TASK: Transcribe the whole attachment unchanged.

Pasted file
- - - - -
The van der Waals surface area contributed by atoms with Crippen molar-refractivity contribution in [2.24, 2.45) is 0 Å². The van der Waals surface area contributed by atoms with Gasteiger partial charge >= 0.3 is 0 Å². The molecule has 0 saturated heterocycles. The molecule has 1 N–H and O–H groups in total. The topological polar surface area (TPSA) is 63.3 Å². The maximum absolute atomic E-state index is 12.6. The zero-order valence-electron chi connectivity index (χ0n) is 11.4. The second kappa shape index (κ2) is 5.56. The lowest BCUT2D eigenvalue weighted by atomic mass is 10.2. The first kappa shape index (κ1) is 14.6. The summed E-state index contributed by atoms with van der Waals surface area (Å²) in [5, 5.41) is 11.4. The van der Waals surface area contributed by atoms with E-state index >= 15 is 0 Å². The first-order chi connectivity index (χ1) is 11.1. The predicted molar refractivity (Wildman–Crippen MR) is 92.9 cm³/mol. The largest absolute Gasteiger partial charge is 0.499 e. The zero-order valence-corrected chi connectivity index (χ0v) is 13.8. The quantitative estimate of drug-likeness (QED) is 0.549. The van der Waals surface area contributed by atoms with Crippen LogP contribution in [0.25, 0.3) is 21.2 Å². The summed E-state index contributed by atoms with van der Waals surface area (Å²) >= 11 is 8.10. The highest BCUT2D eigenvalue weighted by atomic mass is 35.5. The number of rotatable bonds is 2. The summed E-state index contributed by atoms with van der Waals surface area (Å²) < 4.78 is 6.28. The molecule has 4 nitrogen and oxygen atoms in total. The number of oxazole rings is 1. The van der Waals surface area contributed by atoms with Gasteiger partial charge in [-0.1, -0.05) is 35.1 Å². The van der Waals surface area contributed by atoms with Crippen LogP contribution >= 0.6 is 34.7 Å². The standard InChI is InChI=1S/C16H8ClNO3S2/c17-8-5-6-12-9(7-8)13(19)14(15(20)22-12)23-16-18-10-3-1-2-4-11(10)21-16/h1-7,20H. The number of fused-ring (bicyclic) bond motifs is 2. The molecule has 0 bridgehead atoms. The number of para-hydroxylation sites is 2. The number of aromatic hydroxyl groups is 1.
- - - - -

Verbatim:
The van der Waals surface area contributed by atoms with Crippen molar-refractivity contribution in [2.24, 2.45) is 0 Å². The van der Waals surface area contributed by atoms with Gasteiger partial charge >= 0.3 is 0 Å². The molecule has 0 saturated heterocycles. The molecule has 1 N–H and O–H groups in total. The topological polar surface area (TPSA) is 63.3 Å². The maximum absolute atomic E-state index is 12.6. The zero-order valence-electron chi connectivity index (χ0n) is 11.4. The second kappa shape index (κ2) is 5.56. The lowest BCUT2D eigenvalue weighted by atomic mass is 10.2. The first kappa shape index (κ1) is 14.6. The summed E-state index contributed by atoms with van der Waals surface area (Å²) in [5, 5.41) is 11.4. The van der Waals surface area contributed by atoms with E-state index >= 15 is 0 Å². The first-order chi connectivity index (χ1) is 11.1. The predicted molar refractivity (Wildman–Crippen MR) is 92.9 cm³/mol. The largest absolute Gasteiger partial charge is 0.499 e. The zero-order valence-corrected chi connectivity index (χ0v) is 13.8. The quantitative estimate of drug-likeness (QED) is 0.549. The van der Waals surface area contributed by atoms with Crippen LogP contribution in [0.25, 0.3) is 21.2 Å². The summed E-state index contributed by atoms with van der Waals surface area (Å²) >= 11 is 8.10. The highest BCUT2D eigenvalue weighted by atomic mass is 35.5. The number of rotatable bonds is 2. The summed E-state index contributed by atoms with van der Waals surface area (Å²) < 4.78 is 6.28. The molecule has 4 nitrogen and oxygen atoms in total. The number of oxazole rings is 1. The van der Waals surface area contributed by atoms with Gasteiger partial charge in [-0.1, -0.05) is 35.1 Å². The van der Waals surface area contributed by atoms with Crippen LogP contribution >= 0.6 is 34.7 Å². The standard InChI is InChI=1S/C16H8ClNO3S2/c17-8-5-6-12-9(7-8)13(19)14(15(20)22-12)23-16-18-10-3-1-2-4-11(10)21-16/h1-7,20H. The number of fused-ring (bicyclic) bond motifs is 2. The molecule has 0 bridgehead atoms. The number of para-hydroxylation sites is 2. The number of aromatic hydroxyl groups is 1.